Pro-Life Student Sanctioned at DePaul University for Exposing Vandals

The head of Young Americans for Freedom (YAF) at DePaul University is facing expulsion after he released the names of vandals who destroyed a pro-life flag display.

Kristopher Del Campo, the chairman of the conservative student organization, has been sanctioned by the university after having being charged for violating DePaul’s Code of Student Responsibility and found guilty on two counts: Disorderly, Violent, Intimidating, or Dangerous Behavior to Self or Others, and Judicial Process Compliance.

To mark the 40th anniversary of the Roe v. Wade Supreme Court decision in January, Del Campo, a 23-year old psychology major, and other students were granted permission from the university to build a pro-life display that featured 500 flags. However, vandals destroyed the display and stuffed some of the flags into trash cans.

A university investigation released the names of 13 students who admitted to the vandalism following identification by security cameras. Del Campo then listed the names of the vandals on the YAF website, an action that led to the posting of negative comments directed at the vandals. As a result, the university held Del Campo responsible for the comments, claiming he placed these students “at substantial risk of physical harm.”

“Instead of supporting a student whose free speech rights were violated, DePaul University bullied Kristopher Del Campo for daring to expose the 13 vandals,” said Ron Robinson, YAF’s Foundation President. “They put him through a Soviet-style show trial.”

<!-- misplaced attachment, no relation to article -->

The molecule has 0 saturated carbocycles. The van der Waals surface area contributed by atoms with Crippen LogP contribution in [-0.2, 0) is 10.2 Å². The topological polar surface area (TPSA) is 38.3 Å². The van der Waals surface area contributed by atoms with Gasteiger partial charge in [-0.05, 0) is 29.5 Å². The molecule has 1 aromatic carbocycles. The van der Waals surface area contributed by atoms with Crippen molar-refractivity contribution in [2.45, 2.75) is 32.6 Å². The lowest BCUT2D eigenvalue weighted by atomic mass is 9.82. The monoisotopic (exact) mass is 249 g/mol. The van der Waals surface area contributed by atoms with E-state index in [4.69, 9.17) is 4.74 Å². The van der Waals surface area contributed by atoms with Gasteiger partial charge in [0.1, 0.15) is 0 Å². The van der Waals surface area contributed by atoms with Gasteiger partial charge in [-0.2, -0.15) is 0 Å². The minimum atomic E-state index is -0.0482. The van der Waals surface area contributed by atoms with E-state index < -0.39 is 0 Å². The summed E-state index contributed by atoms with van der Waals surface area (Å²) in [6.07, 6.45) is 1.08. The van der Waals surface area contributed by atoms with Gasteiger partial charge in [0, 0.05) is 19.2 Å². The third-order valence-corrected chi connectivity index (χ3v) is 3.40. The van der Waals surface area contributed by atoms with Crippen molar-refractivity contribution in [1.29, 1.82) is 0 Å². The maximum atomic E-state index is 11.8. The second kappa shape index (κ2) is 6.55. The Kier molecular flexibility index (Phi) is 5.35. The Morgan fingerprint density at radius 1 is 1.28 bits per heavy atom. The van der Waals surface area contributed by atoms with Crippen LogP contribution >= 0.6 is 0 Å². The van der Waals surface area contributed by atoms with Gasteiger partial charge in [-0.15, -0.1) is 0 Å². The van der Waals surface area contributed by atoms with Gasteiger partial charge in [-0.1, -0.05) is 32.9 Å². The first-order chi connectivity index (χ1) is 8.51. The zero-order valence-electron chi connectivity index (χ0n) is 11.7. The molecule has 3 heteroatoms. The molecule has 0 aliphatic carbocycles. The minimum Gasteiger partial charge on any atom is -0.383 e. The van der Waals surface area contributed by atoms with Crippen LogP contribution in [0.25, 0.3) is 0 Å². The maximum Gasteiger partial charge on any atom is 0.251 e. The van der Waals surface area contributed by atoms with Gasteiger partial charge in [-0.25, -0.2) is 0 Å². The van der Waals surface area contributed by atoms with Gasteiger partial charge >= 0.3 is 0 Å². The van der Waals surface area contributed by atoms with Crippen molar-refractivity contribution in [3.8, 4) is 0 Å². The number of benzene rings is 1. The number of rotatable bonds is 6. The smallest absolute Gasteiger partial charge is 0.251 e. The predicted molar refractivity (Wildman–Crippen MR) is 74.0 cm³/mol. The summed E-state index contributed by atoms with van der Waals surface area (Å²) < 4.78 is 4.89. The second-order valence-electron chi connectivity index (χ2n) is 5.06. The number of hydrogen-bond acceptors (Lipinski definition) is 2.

According to YAF, Del Campo was not permitted counsel at the university tribunal that convicted him.

Other free speech groups have lent support to Del Campo.

“The 13 DePaul students named in the public safety report admitted not only to vandalizing YAF’s display but also planning to do so,” wrote Pete Bonilla, of the Foundation for Individual Rights in Education, in a letter to DePaul’s president. “Students who purposefully vandalize the works of other students should not expect to be shielded from the public consequences of their actions.”

Del Campo, who is about to graduate, has been told by the DePaul Dean of Students that he could be expelled.

“It is unfortunate that this incident is part of your educational career,” wrote Dean Art Murin. “Any further infractions of the Code of Student Responsibility during your probationary period may result in additional disciplinary action including removal from the university.”

Del Campo has said that, even though he was warned by Murin not to fight the university, he plans to do so.

“This is wrong,” Del Campo told Fox News. “This university has a problem with free speech rights and this time they met a challenger who is not backing down.”

Photo credit: Young Americans for Freedom


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